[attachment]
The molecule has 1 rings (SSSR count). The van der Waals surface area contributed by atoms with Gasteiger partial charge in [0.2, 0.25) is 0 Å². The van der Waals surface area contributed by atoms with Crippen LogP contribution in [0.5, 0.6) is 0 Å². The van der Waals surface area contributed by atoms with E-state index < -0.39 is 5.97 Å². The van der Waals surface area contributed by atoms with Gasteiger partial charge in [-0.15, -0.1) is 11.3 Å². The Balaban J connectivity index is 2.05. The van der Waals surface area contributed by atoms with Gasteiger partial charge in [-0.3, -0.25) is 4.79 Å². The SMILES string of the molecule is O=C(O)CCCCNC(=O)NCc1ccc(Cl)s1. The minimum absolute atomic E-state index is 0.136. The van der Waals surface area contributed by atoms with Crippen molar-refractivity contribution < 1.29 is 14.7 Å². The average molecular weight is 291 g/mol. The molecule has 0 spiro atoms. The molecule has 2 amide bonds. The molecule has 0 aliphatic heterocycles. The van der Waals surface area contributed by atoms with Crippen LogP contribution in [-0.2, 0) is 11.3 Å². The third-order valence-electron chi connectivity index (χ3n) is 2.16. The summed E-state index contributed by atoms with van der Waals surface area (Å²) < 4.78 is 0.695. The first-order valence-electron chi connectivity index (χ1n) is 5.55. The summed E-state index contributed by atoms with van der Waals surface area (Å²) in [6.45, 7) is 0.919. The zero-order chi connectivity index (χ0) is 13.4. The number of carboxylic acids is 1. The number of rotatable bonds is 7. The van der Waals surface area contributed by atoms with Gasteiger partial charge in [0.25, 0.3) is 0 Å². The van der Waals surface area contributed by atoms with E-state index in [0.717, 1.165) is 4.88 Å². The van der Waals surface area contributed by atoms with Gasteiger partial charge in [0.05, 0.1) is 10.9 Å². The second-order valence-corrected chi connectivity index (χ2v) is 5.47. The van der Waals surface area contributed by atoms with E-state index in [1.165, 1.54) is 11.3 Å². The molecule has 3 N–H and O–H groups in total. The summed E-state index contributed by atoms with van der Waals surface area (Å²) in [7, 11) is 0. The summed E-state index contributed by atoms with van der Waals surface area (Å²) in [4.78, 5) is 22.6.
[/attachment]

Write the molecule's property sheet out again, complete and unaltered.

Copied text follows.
The molecule has 1 rings (SSSR count). The van der Waals surface area contributed by atoms with Gasteiger partial charge in [0.2, 0.25) is 0 Å². The van der Waals surface area contributed by atoms with Crippen LogP contribution in [0.5, 0.6) is 0 Å². The van der Waals surface area contributed by atoms with E-state index < -0.39 is 5.97 Å². The van der Waals surface area contributed by atoms with Gasteiger partial charge in [-0.15, -0.1) is 11.3 Å². The Balaban J connectivity index is 2.05. The van der Waals surface area contributed by atoms with Gasteiger partial charge in [-0.3, -0.25) is 4.79 Å². The SMILES string of the molecule is O=C(O)CCCCNC(=O)NCc1ccc(Cl)s1. The minimum absolute atomic E-state index is 0.136. The van der Waals surface area contributed by atoms with Crippen molar-refractivity contribution < 1.29 is 14.7 Å². The average molecular weight is 291 g/mol. The molecule has 0 spiro atoms. The molecule has 2 amide bonds. The molecule has 0 aliphatic heterocycles. The van der Waals surface area contributed by atoms with Crippen LogP contribution in [-0.2, 0) is 11.3 Å². The third-order valence-electron chi connectivity index (χ3n) is 2.16. The summed E-state index contributed by atoms with van der Waals surface area (Å²) < 4.78 is 0.695. The first-order valence-electron chi connectivity index (χ1n) is 5.55. The summed E-state index contributed by atoms with van der Waals surface area (Å²) in [6.45, 7) is 0.919. The zero-order chi connectivity index (χ0) is 13.4. The number of carboxylic acids is 1. The number of rotatable bonds is 7. The van der Waals surface area contributed by atoms with Gasteiger partial charge in [0.25, 0.3) is 0 Å². The van der Waals surface area contributed by atoms with E-state index in [0.717, 1.165) is 4.88 Å². The van der Waals surface area contributed by atoms with Gasteiger partial charge in [0.05, 0.1) is 10.9 Å². The second-order valence-corrected chi connectivity index (χ2v) is 5.47. The van der Waals surface area contributed by atoms with E-state index in [1.165, 1.54) is 11.3 Å². The molecule has 3 N–H and O–H groups in total. The summed E-state index contributed by atoms with van der Waals surface area (Å²) in [7, 11) is 0. The summed E-state index contributed by atoms with van der Waals surface area (Å²) in [4.78, 5) is 22.6.